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Elucidating the biological role of silicon and designing a delivery system to enhance early bone mineralisation

Birdi, Gurpreet (2014)
Ph.D. thesis, University of Birmingham.

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Silicon has been shown to be an important trace element in bone formation and metabolism, and a decrease in silicon in the mammalian diet leads to abnormal bone formation. Consequently, silicon has been incorporated into many biomaterials to enhance bone generation around implants. Despite this, the mechanism of action has still not been elucidated and a therapeutic dosage has not been determined.
In this thesis, the optimum concentration of orthosilicic acid (OSA) to enable cell survival and early mineralisation has been identified. It was noted that a dosage of 5µg/ml of OSA enhanced bone nodule formation. The presence of OSA increased the expression of early osteogenic markers such as osteopontin, osteocalcin and type 1 collagen. In addition, increasing OSA concentration resulted in the development of a collagen fibril network of increasing complexity, up to supraphysiological OSA concentrations when the fibril network became fragmented. It was hypothesised that this may assist with mineral deposition.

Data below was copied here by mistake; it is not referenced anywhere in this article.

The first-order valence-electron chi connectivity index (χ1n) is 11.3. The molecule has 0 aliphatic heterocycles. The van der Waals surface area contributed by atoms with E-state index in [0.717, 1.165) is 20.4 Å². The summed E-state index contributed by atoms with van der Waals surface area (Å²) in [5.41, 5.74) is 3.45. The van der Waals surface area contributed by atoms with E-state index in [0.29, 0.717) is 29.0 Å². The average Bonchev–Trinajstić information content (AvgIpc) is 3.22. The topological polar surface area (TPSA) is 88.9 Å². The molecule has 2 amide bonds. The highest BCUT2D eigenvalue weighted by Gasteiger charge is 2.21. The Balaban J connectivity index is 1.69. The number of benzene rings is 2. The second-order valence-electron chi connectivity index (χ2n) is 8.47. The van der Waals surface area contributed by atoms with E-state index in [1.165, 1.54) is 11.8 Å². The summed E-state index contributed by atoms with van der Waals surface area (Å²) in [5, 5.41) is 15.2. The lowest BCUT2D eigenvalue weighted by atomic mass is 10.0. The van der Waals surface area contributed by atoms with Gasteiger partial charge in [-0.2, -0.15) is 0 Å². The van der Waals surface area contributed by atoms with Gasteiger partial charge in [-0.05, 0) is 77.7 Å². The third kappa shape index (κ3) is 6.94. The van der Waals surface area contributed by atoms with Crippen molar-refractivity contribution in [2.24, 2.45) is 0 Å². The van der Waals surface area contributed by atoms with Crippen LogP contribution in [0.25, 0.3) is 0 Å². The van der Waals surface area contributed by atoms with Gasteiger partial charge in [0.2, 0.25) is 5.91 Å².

A sustained delivery system was also developed using a combination of PLGA and calcium silicate. A sustained dose of orthosilicic acid ideal for cell survival was released from the PLGA micro-particles containing calcium silicate. As well as providing a source of OSA, the presence of the alkaline degradation products of calcium silicate aided in the neutralisation of the acidic degradation products of PLGA, which might enhance cell viability in the local environment. In addition to influencing cell behaviour, the OSA was shown to have a strong interaction with alginate, modifying its properties and preventing degradation. This finding is of importance as the molecules comprising alginate bear a structural resemblance to the glycosaminoglycans that are found in the majority of tissues.

Type of Work:Ph.D. thesis.
Supervisor(s):Grover, Liam
School/Faculty:Colleges (2008 onwards) > College of Engineering & Physical Sciences
Department:School of Chemical Engineering
Subjects:TP Chemical technology
Institution:University of Birmingham
ID Code:5018
This unpublished thesis/dissertation is copyright of the author and/or third parties. The intellectual property rights of the author or third parties in respect of this work are as defined by The Copyright Designs and Patents Act 1988 or as modified by any successor legislation. Any use made of information contained in this thesis/dissertation must be in accordance with that legislation and must be properly acknowledged. Further distribution or reproduction in any format is prohibited without the permission of the copyright holder.
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